Sunday, August 2, 2015

High but Not So Mighty American Dreamliner Damage Photos

Updated Thursday August 6th with news from inspection in Dallas

Radome damage
Glass half full: This American Airlines Boeing 787 Dreamliner, returned to Beijing safely after flying into a hail storm at 26 thousand feet (ish) after takeoff on July 27. All 209 passengers and a crew of 13 were able to continue on the way to Dallas albeit on a different airplane and with a delay.

Glass half empty: Travelers had the beejeebies scared out of them during the encounter. Passenger Dallas Rueschoff told a reporter, "We were going sideways, up and down...we dropped a good few hundred feet at least."  Or as a 787 pilot I know characterized it, "I bet that was a hellava ride and I'm glad I wasn't there." Then there is the damage to the brand new $200+ million airliner.

Maintenance workers who flew to Beijing to inspect the plane reported
the radome smashed in, the L1 window cracked, wing lights busted and damage on the leading edges of the wings, component panels, tail and engine cowling.

Now that the plane is back in Dallas, the news is more grim.

"It is banged worse that we thought," I was told by someone who is familiar with the stateside inspection.  Fifty seven composite panels have been removed and are being shipped to Tulsa maintenance base for repairs. 

The horizontal and vertical stabilizer leading edges must be replaced. The leading edge panels must be repaired or replaced and the right engine cowling is being replaced.

One has to wonder about this, the second hail-storm to wreak havoc on a U.S. airliner this summer. The first was the Delta Air Lines Boeing 747 that was taken out of service and parked in the desert after being damaged flying through unexpected hail in Chinese airspace in June. You can read more about that event here.

Part of the reason could be the problems pilots report having with air traffic controllers apart from ordinary communications. "Everything is more difficult", my 787 pilot friend told me of transversing Chinese airspace. "There is not as much help with diversions or warnings. And if we say we want to do this, the answer we get back is 'Standby'."

Another aspect of the problem could be the increased sensitivity and complexity of the weather radar on the Dreamliner.  "It is harder to interpret the information you are getting."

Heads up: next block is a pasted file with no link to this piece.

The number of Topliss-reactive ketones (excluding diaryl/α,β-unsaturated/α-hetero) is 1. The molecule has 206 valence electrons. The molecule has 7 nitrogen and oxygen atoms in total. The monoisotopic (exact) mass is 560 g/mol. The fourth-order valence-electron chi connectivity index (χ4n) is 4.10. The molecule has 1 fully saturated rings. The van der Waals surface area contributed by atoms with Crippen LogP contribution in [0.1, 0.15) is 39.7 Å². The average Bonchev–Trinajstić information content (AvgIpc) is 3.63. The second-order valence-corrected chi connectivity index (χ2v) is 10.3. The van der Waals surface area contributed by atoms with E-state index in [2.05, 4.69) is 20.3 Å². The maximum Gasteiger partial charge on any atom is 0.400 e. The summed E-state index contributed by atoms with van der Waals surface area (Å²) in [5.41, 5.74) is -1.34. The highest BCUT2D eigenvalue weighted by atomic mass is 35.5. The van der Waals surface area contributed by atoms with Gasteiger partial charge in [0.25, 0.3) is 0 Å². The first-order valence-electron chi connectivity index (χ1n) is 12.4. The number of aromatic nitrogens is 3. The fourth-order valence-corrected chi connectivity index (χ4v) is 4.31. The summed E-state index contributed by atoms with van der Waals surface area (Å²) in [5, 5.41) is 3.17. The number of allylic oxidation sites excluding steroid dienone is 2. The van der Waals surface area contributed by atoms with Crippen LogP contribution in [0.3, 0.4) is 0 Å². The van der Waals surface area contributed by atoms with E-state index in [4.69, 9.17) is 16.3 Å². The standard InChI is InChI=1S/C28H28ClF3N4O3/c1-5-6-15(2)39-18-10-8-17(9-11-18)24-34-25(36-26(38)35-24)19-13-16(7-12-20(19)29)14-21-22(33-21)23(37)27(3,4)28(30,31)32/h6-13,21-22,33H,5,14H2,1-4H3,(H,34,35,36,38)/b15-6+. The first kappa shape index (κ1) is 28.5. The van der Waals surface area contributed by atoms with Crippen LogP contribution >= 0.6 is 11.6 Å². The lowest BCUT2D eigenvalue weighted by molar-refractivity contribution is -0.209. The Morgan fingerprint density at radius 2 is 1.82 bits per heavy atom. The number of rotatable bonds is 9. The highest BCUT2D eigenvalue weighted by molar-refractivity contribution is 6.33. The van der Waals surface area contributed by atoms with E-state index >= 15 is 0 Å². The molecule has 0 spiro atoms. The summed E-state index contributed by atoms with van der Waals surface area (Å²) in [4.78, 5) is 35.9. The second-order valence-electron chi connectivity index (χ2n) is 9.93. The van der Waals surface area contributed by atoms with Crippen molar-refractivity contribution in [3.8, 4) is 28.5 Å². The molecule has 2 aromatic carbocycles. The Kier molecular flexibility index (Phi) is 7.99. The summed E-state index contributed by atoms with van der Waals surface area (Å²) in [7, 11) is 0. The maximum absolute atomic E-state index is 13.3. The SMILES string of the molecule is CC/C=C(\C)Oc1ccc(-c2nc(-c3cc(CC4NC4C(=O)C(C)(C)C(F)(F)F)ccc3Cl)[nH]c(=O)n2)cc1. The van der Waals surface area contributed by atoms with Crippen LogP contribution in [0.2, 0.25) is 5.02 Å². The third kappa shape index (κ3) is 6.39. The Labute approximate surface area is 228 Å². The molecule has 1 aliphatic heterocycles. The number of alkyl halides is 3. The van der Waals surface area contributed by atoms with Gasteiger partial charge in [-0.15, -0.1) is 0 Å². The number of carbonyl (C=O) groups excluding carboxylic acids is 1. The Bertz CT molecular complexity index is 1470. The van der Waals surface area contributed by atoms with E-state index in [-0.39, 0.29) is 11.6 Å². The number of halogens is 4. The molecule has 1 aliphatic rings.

My source for this assessment is a man who has flown the Dreamliner since 2013. He is not complaining about the radar data which seems to slice and dice the information six ways to Sunday and then present it to pilots after applying software that contributes its own analysis. He finds the accuracy good. So good in fact, it may make some weather appear more worrisome than it really is leading to a false impression of hazards.  For pilots transitioning from other aircraft, the training should not short-change these challenges in adapting to new weather radar technology. That's his advice anyway.

While the plane in Dallas ain't pretty, this won't be a case of grounding the plane, as Delta chose to do with the 747. That baby was 16 years old and as I reported for The New York Times and other publications, the Queen of the Sky is being retired around the world for lots of reasons.

The Boeing 787 Dreamliner, the pride of the American Airlines fleet, still has that new plane smell. Heck, it's just a few months into service. The damage, including to that fancy new weather radar, will have to be repaired. It is sure to be a mighty big job.

A number of lights were knocked out

Shattered window
Below photos of N644US, Delta's Boeing 747 now sitting in the sun in Arizona. Thanks to Richard Holland for these photos.

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